As cases such as Graham v. Bonnycastle suggest, the court appears unwilling to extend a duty of care from the drafting lawyer to a beneficiary listed under a prior Will. If no duty of care exists, no claim may now be advanced by the disappointed beneficiary against the drafting lawyer for any perceived “damages” they may have suffered on account of the new Will having been drafted. This appears true even if it is ultimately found that the testator lacked testamentary capacity at the time the new Will was signed.
Thank you for reading.
People change their mind all of the time. When someone changes their mind about the terms of their Will however, things can become more complicated. Going to a lawyer to formally make a change to the Will may seem daunting. If the change to the Will is relatively minor, an individual may be tempted to forgo meeting with a lawyer to draw up a new Will or Codicil, and simply make the change to the Will themselves by crossing out or inserting new language by hand on the face of the old Will. But would such handwritten changes be valid?
Although the advice to any individual thinking of changing their Will would always be to speak with a lawyer about the matter, people do not always adhere to such advice. If someone has made handwritten changes to their Will after the document was originally signed, such changes can under certain circumstances alter the terms of the Will.
Section 18(1) of the Succession Law Reform Act (the “SLRA“) provides that unless any alteration to a Will is made in accordance with the requirements of section 18(2) of the SLRA, such alterations have no effect upon the provisions of the Will itself unless such an alteration has had the effect that you can no longer read the original wording of the Will. Section 18(2) of the SLRA further provides:
“An alteration that is made in a will after the will has been made is validly made when the signature of the testator and subscription of witnesses to the signature of the testator to the alteration, or, in the case of a will that was made under section 5 or 6, the signature of the testator, are or is made,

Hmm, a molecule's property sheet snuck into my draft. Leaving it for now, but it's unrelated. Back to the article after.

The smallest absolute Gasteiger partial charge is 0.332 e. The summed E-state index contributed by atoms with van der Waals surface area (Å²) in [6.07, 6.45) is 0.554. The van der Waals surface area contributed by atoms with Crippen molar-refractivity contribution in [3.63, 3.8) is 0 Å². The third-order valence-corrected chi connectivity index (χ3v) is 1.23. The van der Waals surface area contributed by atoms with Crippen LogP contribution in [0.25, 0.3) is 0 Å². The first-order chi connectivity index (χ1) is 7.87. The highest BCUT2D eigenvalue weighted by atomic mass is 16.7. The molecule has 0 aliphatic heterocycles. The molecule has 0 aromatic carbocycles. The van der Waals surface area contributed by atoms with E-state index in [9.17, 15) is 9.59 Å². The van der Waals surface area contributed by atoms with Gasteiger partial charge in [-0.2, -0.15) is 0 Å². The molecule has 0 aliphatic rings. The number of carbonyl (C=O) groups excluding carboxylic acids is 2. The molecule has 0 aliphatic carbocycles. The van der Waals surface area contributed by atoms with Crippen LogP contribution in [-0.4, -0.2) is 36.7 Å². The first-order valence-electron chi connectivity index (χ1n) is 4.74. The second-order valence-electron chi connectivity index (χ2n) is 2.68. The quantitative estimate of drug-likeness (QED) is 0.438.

(a) in the margin or in some other part of the will opposite or near to the alteration; or
(b) at the end of or opposite to a memorandum referring to the alteration and written in some part of the will.”
As a result of section 18(1) and 18(2) of the SLRA, any handwritten change to a Will does not validly alter the terms of the Will unless the testator and two witnesses sign in the margins of the Will near the alteration (subject to certain exceptions listed). If the handwritten change is not accompanied by such signatures it is not a valid alteration and has no impact upon the original terms of the Will, unless the handwritten change has had the effect of “obliterating” the original language of the Will by making it no longer readable.
Thank you for reading.
For all that is known about chef Anthony Bourdain’s colourful lifestyle, the estate plan he left behind is surprisingly comprehensive.
Bourdain’s Will leaves the residue of his estate to his minor daughter, Ariane. The residue has been valued at approximately $1.2 million, and consists of savings, cash, brokerage accounts, personal property, and intangible property including royalties and residuals. In the event that Bourdain survived his daughter, the residue was to pass to his daughter’s nanny.
Bourdain appointed his estranged wife as estate trustee. This makes sense given that Ariane is the daughter of the marriage and that the mother will likely have her daughter’s best interests in mind while the estate is administered. Bourdain was also mindful to include in his Will other assets – personal and household effects, including frequent flyer miles. Given the amount of travelling Bourdain did, it was shrewd of him to specifically include this in his Will.
A separate trust was also settled, apparently containing most of his wealth. Again, his estranged wife is named as trustee, with Ariane as beneficiary receiving money from the trust when she turns 25, 30, and 35. Presumably, Bourdain settled a trust to avoid the payment of taxes and the publicity associated with probate – another sign of a well thought out estate plan.
While so many celebrities succumb to poor estate planning, it is refreshing that in addition to teaching us about cooking, travelling, eating, and so much more, Bourdain also taught us about the importance of a thorough estate plan.